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dc.contributor.authorHorton, Renita E.en_US
dc.contributor.authorYadid, Moranen_US
dc.contributor.authorMcCain, Megan L.en_US
dc.contributor.authorSheehy, Sean P.en_US
dc.contributor.authorPasqualini, Francesco S.en_US
dc.contributor.authorPark, Sung-Jinen_US
dc.contributor.authorCho, Alexanderen_US
dc.contributor.authorCampbell, Patricken_US
dc.contributor.authorParker, Kevin Kiten_US
dc.date.accessioned2016-03-01T19:50:46Z
dc.date.issued2016en_US
dc.identifier.citationHorton, Renita E., Moran Yadid, Megan L. McCain, Sean P. Sheehy, Francesco S. Pasqualini, Sung-Jin Park, Alexander Cho, Patrick Campbell, and Kevin Kit Parker. 2016. “Angiotensin II Induced Cardiac Dysfunction on a Chip.” PLoS ONE 11 (1): e0146415. doi:10.1371/journal.pone.0146415. http://dx.doi.org/10.1371/journal.pone.0146415.en
dc.identifier.issn1932-6203en
dc.identifier.urihttp://nrs.harvard.edu/urn-3:HUL.InstRepos:25658513
dc.description.abstractIn vitro disease models offer the ability to study specific systemic features in isolation to better understand underlying mechanisms that lead to dysfunction. Here, we present a cardiac dysfunction model using angiotensin II (ANG II) to elicit pathological responses in a heart-on-a-chip platform that recapitulates native laminar cardiac tissue structure. Our platform, composed of arrays of muscular thin films (MTF), allows for functional comparisons of healthy and diseased tissues by tracking film deflections resulting from contracting tissues. To test our model, we measured gene expression profiles, morphological remodeling, calcium transients, and contractile stress generation in response to ANG II exposure and compared against previous experimental and clinical results. We found that ANG II induced pathological gene expression profiles including over-expression of natriuretic peptide B, Rho GTPase 1, and T-type calcium channels. ANG II exposure also increased proarrhythmic early after depolarization events and significantly reduced peak systolic stresses. Although ANG II has been shown to induce structural remodeling, we control tissue architecture via microcontact printing, and show pathological genetic profiles and functional impairment precede significant morphological changes. We assert that our in vitro model is a useful tool for evaluating tissue health and can serve as a platform for studying disease mechanisms and identifying novel therapeutics.en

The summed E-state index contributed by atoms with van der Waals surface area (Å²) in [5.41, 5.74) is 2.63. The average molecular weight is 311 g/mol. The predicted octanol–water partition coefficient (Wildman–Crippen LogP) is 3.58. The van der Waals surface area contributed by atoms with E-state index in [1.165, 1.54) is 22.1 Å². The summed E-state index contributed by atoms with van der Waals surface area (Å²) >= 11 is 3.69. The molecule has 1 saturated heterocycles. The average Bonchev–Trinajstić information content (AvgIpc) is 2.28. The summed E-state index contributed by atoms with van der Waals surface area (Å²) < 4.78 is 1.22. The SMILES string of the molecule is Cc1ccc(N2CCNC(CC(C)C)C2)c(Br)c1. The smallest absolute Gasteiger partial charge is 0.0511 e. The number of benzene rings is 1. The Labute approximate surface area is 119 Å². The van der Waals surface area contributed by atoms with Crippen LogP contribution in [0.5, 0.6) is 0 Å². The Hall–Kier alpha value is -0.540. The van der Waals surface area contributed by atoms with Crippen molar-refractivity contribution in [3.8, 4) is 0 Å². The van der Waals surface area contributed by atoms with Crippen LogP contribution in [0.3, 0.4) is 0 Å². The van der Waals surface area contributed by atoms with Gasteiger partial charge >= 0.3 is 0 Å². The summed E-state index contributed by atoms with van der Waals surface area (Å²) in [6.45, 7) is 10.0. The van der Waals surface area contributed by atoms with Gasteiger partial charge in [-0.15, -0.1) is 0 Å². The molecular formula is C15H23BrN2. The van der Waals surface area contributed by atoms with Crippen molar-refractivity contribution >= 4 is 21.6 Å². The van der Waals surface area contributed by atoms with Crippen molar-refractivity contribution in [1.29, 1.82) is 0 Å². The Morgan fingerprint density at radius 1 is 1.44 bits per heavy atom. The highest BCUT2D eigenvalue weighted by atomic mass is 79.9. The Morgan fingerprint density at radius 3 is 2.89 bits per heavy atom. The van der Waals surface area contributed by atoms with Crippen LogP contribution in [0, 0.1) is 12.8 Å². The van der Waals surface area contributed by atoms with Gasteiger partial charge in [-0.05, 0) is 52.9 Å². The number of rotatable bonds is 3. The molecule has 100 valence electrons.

dc.language.isoen_USen
dc.publisherPublic Library of Scienceen
dc.relation.isversionofdoi:10.1371/journal.pone.0146415en
dc.relation.hasversionhttp://www.ncbi.nlm.nih.gov/pmc/articles/PMC4725954/pdf/en
dash.licenseLAAen_US
dc.subjectBiology and Life Sciencesen
dc.subjectGeneticsen
dc.subjectGene Expressionen
dc.subjectMedicine and Health Sciencesen
dc.subjectCardiologyen
dc.subjectHeart Failureen
dc.subjectEngineering and Technologyen
dc.subjectArchitectural Engineeringen
dc.subjectPhysical Sciencesen
dc.subjectMaterials Scienceen
dc.subjectMaterials by Structureen
dc.subjectThin Filmsen
dc.subjectBiophysicsen
dc.subjectIon Channelsen
dc.subjectCalcium Channelsen
dc.subjectPhysicsen
dc.subjectPhysiologyen
dc.subjectElectrophysiologyen
dc.subjectNeurophysiologyen
dc.subjectNeuroscienceen
dc.subjectBiochemistryen
dc.subjectProteinsen
dc.subjectBiotechnologyen
dc.subjectGenetic Engineeringen
dc.subjectArrhythmiaen
dc.subjectMembrane Potentialen
dc.subjectDepolarizationen
dc.titleAngiotensin II Induced Cardiac Dysfunction on a Chipen
dc.typeJournal Articleen_US
dc.description.versionVersion of Recorden
dc.relation.journalPLoS ONEen
dash.depositing.authorHorton, Renita E.en_US
dc.date.available2016-03-01T19:50:46Z
dc.identifier.doi10.1371/journal.pone.0146415*
dash.contributor.affiliatedCampbell, Patrick
dash.contributor.affiliatedHorton, Renita E.
dash.contributor.affiliatedSheehy, Sean Paul
dash.contributor.affiliatedParker, Kevin
dash.contributor.affiliatedPasqualini, Francesco


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